Separated at birth?

I was in traffic at a stoplight yesterday behind a Volvo and realized that its logotype reminded me of Honda’s, which reminded me of Sony’s. You can see why . . .

Separated at Birth? Sony Honda Volvo logos

They are, for all practical purposes, identical. Egyptian-style slab serif faces, medium-ish weight, all uppercase. Honda and Volvo even have the same number of letters.

Not sure if there’s a lesson in this, other than you don’t need something fancy — or even different — for differentiation.

How can this be? That’s not what we’re taught. Yet the evidence is pretty clear.

Consider these titans . . .

Separated at Birth? Coca-Cola Campbells Bud logos

How alike can you be without being the same? Well, you can be this alike (above). Eight- and nine-letter names in white script (including two voluptuous Spencerians) on red, two with shadows. Coke used to have a shadow. All three are foods or beverages that come in small cans, yet note this: No one mistakes one for the other. None of us brings home a can of Chicken Noodle when we went for a Coke.

We accept these similarities without blinking, without even thinking, yet we’ll slave for hours, days, weeks to make our logotype “unique” or “uniquely expressive” or “awesome” or whatever.

Are we misguided? We may be.

It’s nice to have an attractive logo, which it’s our job to design. Now and then a logo can rise to the level of art and all by itself set a tone and standard for an entire enterprise. But that’s rare, and, while desirable, never necessary.

Our sense of a company or brand comes not primarily from its logotype but from its unique products and culture and vibe. Among just car companies, the differences can be vast. Each has thousands, even millions, of touchpoints that are distinctive, from dashboard design to service uniforms to the way our email gets answered. Even locale is a factor; we feel different about wintery Sweden (Volvo) than we do about cosmopolitan Japan (Honda). And so on. Because of this, we also experience their logos differently, despite their visual similarities. We assign the value, not vice-versa.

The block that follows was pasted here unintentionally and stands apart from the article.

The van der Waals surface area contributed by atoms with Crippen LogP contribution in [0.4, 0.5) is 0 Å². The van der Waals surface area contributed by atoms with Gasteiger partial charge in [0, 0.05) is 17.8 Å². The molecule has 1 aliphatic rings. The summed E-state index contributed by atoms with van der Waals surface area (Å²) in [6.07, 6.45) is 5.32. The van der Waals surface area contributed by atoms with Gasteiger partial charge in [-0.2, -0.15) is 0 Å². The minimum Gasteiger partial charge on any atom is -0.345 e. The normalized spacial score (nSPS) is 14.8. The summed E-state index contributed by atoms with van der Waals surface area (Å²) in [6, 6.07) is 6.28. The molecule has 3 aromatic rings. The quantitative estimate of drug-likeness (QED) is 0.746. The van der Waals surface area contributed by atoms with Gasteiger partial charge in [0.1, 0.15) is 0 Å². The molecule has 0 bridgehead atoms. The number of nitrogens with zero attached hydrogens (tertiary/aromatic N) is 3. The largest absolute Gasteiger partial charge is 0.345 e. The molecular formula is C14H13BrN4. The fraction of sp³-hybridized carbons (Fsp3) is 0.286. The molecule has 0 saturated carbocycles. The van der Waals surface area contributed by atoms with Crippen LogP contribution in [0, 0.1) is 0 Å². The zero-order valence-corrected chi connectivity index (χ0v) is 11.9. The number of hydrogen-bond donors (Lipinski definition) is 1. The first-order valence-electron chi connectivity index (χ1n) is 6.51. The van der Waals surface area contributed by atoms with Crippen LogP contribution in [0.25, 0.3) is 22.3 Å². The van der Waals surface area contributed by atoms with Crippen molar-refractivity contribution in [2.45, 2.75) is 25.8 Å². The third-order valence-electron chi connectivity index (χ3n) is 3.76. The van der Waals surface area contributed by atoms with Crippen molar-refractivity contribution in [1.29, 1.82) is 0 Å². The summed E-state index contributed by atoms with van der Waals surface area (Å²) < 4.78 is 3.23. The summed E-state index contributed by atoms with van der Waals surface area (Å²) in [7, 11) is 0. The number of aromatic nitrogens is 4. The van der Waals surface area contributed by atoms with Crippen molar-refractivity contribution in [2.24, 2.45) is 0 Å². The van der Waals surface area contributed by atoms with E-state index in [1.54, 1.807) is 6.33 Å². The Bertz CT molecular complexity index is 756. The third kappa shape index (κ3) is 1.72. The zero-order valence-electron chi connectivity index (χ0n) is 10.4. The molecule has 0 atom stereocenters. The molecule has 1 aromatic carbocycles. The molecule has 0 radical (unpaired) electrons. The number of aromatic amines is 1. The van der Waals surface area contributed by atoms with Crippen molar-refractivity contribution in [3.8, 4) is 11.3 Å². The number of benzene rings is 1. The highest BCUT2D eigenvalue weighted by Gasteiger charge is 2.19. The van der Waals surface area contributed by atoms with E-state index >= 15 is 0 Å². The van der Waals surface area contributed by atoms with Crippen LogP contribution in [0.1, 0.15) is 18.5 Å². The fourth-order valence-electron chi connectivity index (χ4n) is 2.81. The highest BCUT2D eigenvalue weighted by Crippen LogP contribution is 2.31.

What does this mean for us designers?

One, it means chill; you’re not responsible for the success of the enterprise. Two, let your clients know; they have many fuzzy ideas about what a logo is for. Three, keep your designs simple, bold, and direct; subtlety will be lost. Think of this as equivalent to writing with simple, common words. It helps people, especially semi-attentive ones, get it. And four, don’t over-worry about being unique. Don’t copy or be obviously derivative, but if an Egyptian-style slab serif works for you, use it, even though Honda uses it, too.

We won’t mistake you for them.

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6 Responses to Separated at birth?

  1. Amie Samuel says:

    It’s like Paul Rand said . . . don’t try to be original, just try to be good. I designed a logo for a coffee company that they thought was too close to the logo of another coffee company (and it was surprisingly similar, though entirely unintentional . . . I had never seen it), but I explained to them how my design was still uniquely theirs and why they would never be confused for the other guy, and now that the client changed their perception, they love it!

  2. Great article, John! I often find that people (designers and clients) get too hung up on the minutiae of logo design and lose sight of the big picture. The “perfect” logo is a great thing to strive for, but as designers we have to keep it in perspective with all the other aspects of the client’s real-world circumstances. Many less-than-perfect logos continue to work superbly for brands that have become household names. Simplicity and consistency are paramount.

  3. David Grealish says:

    Thank you for this. I recently presented a logo that, while seen favorably overall, was said be similar to two logos from another industry. I explained that a logo must convey a certain idea in a clean, concise manner. If it is also completely unique, all the better, but with millions of logos already out there, that’s a tall order. While that satisfied the concerns, I wish I had this post during that presentation to drive home the point.

  4. Lynn Blake says:

    Another brilliant post, John. Twenty years and counting. Thank you.

    Simple words. Simple message. A lifetime of complexity distilled.

    “Cool Stuff” indeed.

  5. This is a brilliant point. Thank you for posting. Do you mind if I re-post on my blog? (

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